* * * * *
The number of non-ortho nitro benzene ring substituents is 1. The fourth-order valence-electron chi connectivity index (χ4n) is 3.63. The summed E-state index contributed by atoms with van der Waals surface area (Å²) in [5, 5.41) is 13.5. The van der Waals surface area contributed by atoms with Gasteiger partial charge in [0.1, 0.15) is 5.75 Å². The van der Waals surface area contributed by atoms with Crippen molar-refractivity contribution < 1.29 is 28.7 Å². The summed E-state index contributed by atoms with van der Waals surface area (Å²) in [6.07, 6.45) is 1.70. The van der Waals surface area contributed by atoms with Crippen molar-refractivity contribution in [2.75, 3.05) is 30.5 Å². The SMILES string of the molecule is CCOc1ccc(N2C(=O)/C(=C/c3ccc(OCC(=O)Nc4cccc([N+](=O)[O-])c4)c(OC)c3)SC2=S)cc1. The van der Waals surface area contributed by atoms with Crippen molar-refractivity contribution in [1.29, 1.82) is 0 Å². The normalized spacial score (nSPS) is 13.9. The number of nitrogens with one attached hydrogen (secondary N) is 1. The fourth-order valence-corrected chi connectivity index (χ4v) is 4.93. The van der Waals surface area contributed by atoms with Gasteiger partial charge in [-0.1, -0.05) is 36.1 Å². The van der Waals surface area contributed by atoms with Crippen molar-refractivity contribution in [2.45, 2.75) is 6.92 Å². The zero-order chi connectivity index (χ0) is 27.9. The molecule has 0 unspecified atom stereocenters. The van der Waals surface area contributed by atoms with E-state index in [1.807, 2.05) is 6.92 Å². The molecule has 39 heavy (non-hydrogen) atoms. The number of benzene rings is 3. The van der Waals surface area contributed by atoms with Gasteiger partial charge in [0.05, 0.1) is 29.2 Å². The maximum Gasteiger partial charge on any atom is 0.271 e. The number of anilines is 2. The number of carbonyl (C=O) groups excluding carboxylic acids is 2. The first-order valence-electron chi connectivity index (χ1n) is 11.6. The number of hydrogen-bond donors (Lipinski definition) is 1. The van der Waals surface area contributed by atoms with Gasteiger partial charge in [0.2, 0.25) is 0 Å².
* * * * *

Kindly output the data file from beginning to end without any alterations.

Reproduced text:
The number of non-ortho nitro benzene ring substituents is 1. The fourth-order valence-electron chi connectivity index (χ4n) is 3.63. The summed E-state index contributed by atoms with van der Waals surface area (Å²) in [5, 5.41) is 13.5. The van der Waals surface area contributed by atoms with Gasteiger partial charge in [0.1, 0.15) is 5.75 Å². The van der Waals surface area contributed by atoms with Crippen molar-refractivity contribution < 1.29 is 28.7 Å². The summed E-state index contributed by atoms with van der Waals surface area (Å²) in [6.07, 6.45) is 1.70. The van der Waals surface area contributed by atoms with Crippen molar-refractivity contribution in [2.75, 3.05) is 30.5 Å². The SMILES string of the molecule is CCOc1ccc(N2C(=O)/C(=C/c3ccc(OCC(=O)Nc4cccc([N+](=O)[O-])c4)c(OC)c3)SC2=S)cc1. The van der Waals surface area contributed by atoms with Crippen molar-refractivity contribution in [1.29, 1.82) is 0 Å². The normalized spacial score (nSPS) is 13.9. The number of nitrogens with one attached hydrogen (secondary N) is 1. The fourth-order valence-corrected chi connectivity index (χ4v) is 4.93. The van der Waals surface area contributed by atoms with Gasteiger partial charge in [-0.1, -0.05) is 36.1 Å². The van der Waals surface area contributed by atoms with Crippen molar-refractivity contribution in [2.45, 2.75) is 6.92 Å². The zero-order chi connectivity index (χ0) is 27.9. The molecule has 0 unspecified atom stereocenters. The van der Waals surface area contributed by atoms with E-state index in [1.807, 2.05) is 6.92 Å². The molecule has 39 heavy (non-hydrogen) atoms. The number of benzene rings is 3. The van der Waals surface area contributed by atoms with Gasteiger partial charge in [0.05, 0.1) is 29.2 Å². The maximum Gasteiger partial charge on any atom is 0.271 e. The number of anilines is 2. The number of carbonyl (C=O) groups excluding carboxylic acids is 2. The first-order valence-electron chi connectivity index (χ1n) is 11.6. The number of hydrogen-bond donors (Lipinski definition) is 1. The van der Waals surface area contributed by atoms with Gasteiger partial charge in [0.2, 0.25) is 0 Å².